Timing Belt Replacement Cost Should Never Include These Charges
Timing belt replacement cost on internal combustion engine (ICE) cars gives many folks sticker shock. Wrapped onto tensioners and pulleys under a special set of covers, access to the timing belt takes time. Labor is going to be a good portion of the final bill. However, it’s important to understand which components are deemed “extra labor” and which you should never pay additional time for.
With replacement due at certain maintenance intervals, a healthy timing belt is critical to properly functioning internal engine components. Timing belts are usually made of rubber and corded fibers. When they age, they can dry rot and crack. A badly cracked timing belt can break. In certain engines, called interference motors, a broken timing belt will cause catastrophic engine failure.
You should never see a separate labor line item for accessory belt replacement. This is because the serpentine belt and other belts, if applicable, have to come off anyway.
Other accessory belt components, like pulleys and the tensioner, may need to be removed to clear access to the timing cover(s). Sometimes close inspection or removal reveals defects. If replacement is recommended, confirm whether they are part of the natural timing belt procedure before approving extra labor. Some are, some aren’t.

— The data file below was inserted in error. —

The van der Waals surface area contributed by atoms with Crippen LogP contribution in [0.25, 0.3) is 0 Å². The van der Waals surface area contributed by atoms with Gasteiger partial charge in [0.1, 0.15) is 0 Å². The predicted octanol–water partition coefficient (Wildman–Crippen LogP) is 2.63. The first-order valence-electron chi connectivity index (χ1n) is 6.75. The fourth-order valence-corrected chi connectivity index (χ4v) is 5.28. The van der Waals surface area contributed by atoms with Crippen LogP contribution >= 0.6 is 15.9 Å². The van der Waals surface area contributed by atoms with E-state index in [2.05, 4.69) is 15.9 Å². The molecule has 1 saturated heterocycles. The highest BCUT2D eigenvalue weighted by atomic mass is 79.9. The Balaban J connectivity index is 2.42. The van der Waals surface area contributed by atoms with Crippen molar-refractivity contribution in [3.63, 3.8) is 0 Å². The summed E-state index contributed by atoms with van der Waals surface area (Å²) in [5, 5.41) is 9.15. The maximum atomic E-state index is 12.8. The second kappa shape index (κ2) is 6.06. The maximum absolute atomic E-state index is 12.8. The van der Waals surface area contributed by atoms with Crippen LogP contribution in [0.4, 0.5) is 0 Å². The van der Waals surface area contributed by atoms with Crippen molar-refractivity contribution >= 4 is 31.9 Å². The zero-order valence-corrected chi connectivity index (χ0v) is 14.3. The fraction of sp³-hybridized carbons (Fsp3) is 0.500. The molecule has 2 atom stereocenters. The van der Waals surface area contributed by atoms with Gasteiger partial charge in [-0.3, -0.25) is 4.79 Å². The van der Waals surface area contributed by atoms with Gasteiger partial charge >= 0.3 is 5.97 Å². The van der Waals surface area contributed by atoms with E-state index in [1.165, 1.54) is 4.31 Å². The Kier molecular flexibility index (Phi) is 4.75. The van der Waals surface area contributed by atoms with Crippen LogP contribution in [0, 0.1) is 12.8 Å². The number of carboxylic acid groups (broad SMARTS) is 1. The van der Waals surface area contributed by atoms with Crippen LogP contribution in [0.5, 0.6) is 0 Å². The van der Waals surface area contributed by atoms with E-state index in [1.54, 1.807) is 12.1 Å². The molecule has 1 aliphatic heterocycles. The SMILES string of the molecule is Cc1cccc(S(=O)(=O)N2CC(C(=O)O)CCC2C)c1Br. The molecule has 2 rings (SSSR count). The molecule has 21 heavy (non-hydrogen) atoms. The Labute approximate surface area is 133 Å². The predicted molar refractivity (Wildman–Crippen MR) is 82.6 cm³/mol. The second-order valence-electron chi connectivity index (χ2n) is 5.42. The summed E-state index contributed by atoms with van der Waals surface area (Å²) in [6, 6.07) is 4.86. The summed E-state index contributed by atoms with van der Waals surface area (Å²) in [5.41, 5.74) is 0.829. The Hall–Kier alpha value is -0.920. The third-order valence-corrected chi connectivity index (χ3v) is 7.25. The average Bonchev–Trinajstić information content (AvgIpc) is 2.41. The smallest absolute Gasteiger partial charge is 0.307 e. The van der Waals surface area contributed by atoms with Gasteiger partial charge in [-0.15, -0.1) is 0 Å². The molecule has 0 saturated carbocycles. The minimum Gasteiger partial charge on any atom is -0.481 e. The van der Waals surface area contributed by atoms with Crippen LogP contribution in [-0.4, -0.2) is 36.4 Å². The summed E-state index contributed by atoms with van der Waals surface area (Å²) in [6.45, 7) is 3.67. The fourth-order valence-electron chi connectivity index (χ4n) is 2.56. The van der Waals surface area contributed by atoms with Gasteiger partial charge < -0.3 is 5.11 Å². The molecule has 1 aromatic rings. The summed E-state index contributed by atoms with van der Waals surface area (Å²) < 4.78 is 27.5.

In a word, the labor for anything outside the timing cover that naturally needs to come off – brackets, pulleys, engine mounts – should never be in addition to typical timing belt replacement cost. Of course, you’ll pay for a new part if called for.
You should expect to pay more for what’s called a timing belt kit. A boxed timing belt kit can include anything from the timing belt and a couple of pulleys to a more complete kit with a hydraulic tensioner and a new water pump assembly. A complete kit is more expensive than just a timing belt, and additional labor is required to replace everything included. While under the cover, these components don’t actually have to be removed. You’d need an extra 1.0-1.5 hours of labor behind the cover. After that, some time to properly fill and burp the cooling system, plus coolant.
While I’m sure some drivers are out there electing for simple timing belt replacement and no kit components, this isn’t recommended. Spend the extra for the full kit. If your old water pump starts leaking or a timing belt tensioner or pulley bearing fails, you’re worse off than you started.